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Australia redesigns its $10 note

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Faces of the current Australian $10 (P-58), at right, and its planned replacement, at left. Both show Dame Mary Gilmore with a stylized wattle flower at right in the new. The transparent windows and some of their embedded features are also apparent in the new issue. (Image courtesy & © Reserve Bank of Australia)

On Feb. 17 the Reserve Bank of Australia revealed the design of the country’s new, 65 x 137 mm, $10 bank note. This is the second note in Australia’s new polymer series. It will be released into circulation in September 2017.

As previously announced key aspects of the design of the existing $10 such as color, size and people portrayed have been retained for ease of recognition and to minimise any disruptions to businesses.

As a consequence the new note shows the same two famous Australian writers as are present on P-52, -58: Dame Mary Gilmore and AB “Banjo” Patterson.

Dame Mary was a prominent Australian socialist, poet and journalist. She was renowned as a fiery radical poet and champion of the workers and the oppressed.

In 1896 she accompanied a large group of socialist idealists to Paraguay to join the communal settlement of New Australia founded two years earlier. There she married William Gilmore in 1897 but when the socialist experiment failed in 1900 she returned to Australia via Argentina, Patagonia and England. It was now she became a literary icon.

Dame Mary died in 1962, aged 97. She was accorded the first state funeral accorded to a writer since the death of Henry Lawson in 1922.

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Backs of the current Australian $10 (P-48), at left, and its planned replacement, at right. Both show Banjo Patterson. In the new a most colorful cockatoo provides the patch at left that contains the rolling color effect. (Image courtesy & © Reserve Bank of Australia)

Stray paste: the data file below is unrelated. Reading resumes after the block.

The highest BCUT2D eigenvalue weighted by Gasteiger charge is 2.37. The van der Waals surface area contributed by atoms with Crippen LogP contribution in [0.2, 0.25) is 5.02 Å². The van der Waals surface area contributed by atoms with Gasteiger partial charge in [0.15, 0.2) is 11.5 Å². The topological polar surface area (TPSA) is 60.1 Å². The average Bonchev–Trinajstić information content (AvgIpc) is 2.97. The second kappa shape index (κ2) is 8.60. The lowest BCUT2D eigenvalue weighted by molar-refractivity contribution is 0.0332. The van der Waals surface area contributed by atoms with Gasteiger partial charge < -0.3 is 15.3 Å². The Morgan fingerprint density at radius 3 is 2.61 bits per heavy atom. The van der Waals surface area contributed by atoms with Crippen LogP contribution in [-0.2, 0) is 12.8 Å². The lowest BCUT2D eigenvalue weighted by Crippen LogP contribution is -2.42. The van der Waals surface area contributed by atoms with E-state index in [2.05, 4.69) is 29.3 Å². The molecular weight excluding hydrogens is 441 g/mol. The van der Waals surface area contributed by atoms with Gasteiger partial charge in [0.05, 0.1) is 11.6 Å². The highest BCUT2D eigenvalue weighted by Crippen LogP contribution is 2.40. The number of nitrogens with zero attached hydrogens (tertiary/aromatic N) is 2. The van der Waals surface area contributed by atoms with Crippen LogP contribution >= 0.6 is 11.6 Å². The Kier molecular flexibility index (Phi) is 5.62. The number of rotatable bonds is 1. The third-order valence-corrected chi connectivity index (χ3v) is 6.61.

Banjo Patterson was a bush poet, journalist and author. He is best known for the many ballads and poems he wrote about Australian life, particularly of rural and outback areas. Notable works include “Waltzing Matilda,” “The Man from Snowy River” and “Clancy of the Overflow.”

He became accredited as a lawyer before taking up professional writing. He was a war correspondent during the Boer War and Boxer rebellion before serving during World War I. He died in 1941.

In 2013 he topped the list of “The Greatest of All – Our 50 Top Australians” published in The Australian.

The works of both authors are present in several design elements of the new note, which includes images of a pen nib in two clear windows and excerpts of their poetry in microprint.

Each bank note in the new series features a different species of native Australian wattle and bird. The $10 bank note introduces the Bramble Wattle (Acacia victoriae) and the Sulfur-crested Cockatoo (Cacatua galerita).

Updated security features have been incorporated in the new $10 bank note and are similar to those in the new $5 bank note released in 2016 such as the top-to-bottom clear window and the patch with a rolling color effect. Both the cockatoo and wattle are present in some of the security patches.

The full range of security is beautifully illustrated at https://banknotes.rba.gov.au/banknote-features/. Importantly the new bank note series has a “tactile” feature to help the vision-impaired community distinguish between different denominations.

Following release of the new notes the existing series of bank notes will remain legal tender and can be used in all transactions.

 

This article was originally printed in Bank Note Reporter. >> Subscribe today.

 

More Collecting Resources

• Order the Standard Catalog of World Paper Money, General Issues to learn about circulating paper money from 14th century China to the mid 20th century.

• Are you a U.S. coin collector? Check out the 2018 U.S. Coin Digest for the most recent coin prices.

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